The people quarreled with Moses and said, “Give us water to drink.” Moses said to them, “Why do you quarrel with me? Why do you test the Lord?” But the people thirsted there for water; and the people complained against Moses and said, “Why did you bring us out of Egypt, to kill us and our children and livestock with thirst?” (Exodus 17:2-3)
It’s a hazard of leadership - no matter what you do, someone is going to be unhappy. And quite often, one very vocal somebody can turn an entire crowd against a leader who often has just been doing his or her best in a tough situation. Case in point: Tom Mason, the main character on the sci fi TV series Falling Skies. Before the alien attack he was a college history professor. In the aftermath, he finds himself in a leadership role, even being elected President of a remnant of the United States at one point. He works very hard to make decisions for the good of the entire group, but just as often as people look to him to get them through the continuing alien nightmare there are those who are constantly stirring up negative sentiment against him.
I don’t completely blame the alien attack survivors for not always trusting Mason’s leadership, nor do I completely blame the Israelites for lashing out against Moses. Both scenarios are extremely stressful, and stressful situations are not always known for bringing out the best in people, especially the longer the hardship goes on. When all hope seems to be gone and our faith and trust starts to wane because no good results seem to be forthcoming, we begin to take out our frustrations on the closest thing, whether that happens to be a former professor, a fellow Hebrew and former prince of Egypt, or even God himself.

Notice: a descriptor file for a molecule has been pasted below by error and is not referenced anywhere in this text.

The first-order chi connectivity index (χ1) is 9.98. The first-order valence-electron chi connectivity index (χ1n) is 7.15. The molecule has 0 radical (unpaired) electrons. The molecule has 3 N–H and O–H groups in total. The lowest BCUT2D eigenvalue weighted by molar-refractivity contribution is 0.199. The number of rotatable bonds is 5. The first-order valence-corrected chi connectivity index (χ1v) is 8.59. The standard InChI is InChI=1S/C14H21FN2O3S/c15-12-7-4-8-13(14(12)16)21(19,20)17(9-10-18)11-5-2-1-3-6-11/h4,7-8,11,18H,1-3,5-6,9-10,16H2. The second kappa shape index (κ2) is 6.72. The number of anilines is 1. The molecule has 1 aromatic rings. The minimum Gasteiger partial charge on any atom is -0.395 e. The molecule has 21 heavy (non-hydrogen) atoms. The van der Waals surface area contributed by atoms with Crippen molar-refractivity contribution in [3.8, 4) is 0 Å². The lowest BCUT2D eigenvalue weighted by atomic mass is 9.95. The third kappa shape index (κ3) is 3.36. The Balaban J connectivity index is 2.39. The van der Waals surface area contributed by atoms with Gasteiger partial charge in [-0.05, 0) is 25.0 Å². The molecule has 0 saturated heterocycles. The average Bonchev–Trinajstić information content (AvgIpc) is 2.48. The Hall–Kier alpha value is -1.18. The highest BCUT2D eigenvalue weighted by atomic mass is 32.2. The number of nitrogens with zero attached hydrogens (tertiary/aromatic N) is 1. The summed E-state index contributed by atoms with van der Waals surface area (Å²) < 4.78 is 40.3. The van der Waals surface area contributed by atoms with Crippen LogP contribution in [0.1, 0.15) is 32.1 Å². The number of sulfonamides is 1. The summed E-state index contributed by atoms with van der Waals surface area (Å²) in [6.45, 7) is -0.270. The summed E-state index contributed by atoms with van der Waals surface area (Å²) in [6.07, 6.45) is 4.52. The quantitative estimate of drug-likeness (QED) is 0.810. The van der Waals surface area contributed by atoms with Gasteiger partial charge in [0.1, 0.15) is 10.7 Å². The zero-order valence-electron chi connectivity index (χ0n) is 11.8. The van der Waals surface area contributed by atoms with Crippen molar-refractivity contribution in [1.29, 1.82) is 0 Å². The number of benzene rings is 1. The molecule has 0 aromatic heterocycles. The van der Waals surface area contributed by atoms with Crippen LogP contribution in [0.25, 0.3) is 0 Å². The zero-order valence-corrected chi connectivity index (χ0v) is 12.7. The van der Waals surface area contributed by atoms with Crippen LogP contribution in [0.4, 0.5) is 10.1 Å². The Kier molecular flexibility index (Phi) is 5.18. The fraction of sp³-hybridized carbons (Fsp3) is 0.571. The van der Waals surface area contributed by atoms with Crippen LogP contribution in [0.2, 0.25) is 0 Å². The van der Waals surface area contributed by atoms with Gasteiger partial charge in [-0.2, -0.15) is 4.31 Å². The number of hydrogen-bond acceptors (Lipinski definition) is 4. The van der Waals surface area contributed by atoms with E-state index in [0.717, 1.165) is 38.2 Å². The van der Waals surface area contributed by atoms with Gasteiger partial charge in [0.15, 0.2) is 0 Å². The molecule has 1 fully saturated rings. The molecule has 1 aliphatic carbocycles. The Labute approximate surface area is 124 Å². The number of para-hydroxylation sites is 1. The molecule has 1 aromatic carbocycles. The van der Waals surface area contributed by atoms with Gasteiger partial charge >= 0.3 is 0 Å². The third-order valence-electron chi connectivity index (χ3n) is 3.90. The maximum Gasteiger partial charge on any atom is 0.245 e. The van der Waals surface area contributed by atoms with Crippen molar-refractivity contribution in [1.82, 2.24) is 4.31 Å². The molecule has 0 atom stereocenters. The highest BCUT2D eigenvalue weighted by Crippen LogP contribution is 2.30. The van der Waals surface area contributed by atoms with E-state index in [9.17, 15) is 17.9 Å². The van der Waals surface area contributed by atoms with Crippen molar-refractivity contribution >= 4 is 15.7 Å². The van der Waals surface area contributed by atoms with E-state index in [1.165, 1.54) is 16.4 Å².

So what do we do? How do we keep from becoming the grumblers and complainers and whiners? Maybe these stories remind us that instead of continuing to look through dirty, smudged glasses, we need to put on fresh “perspectacles” (my new favorite word, thanks to Glennon Melton) and look for all the good that has happened despite the stresses and hardships. How much sooner might the Israelites have reached the promised land if they had been grateful for the manna, for the quail, for the release from slavery, instead of constantly whinging about what they perceived to be lacking?
To be sure, it is easier said than done. But isn't it a goal worth striving towards?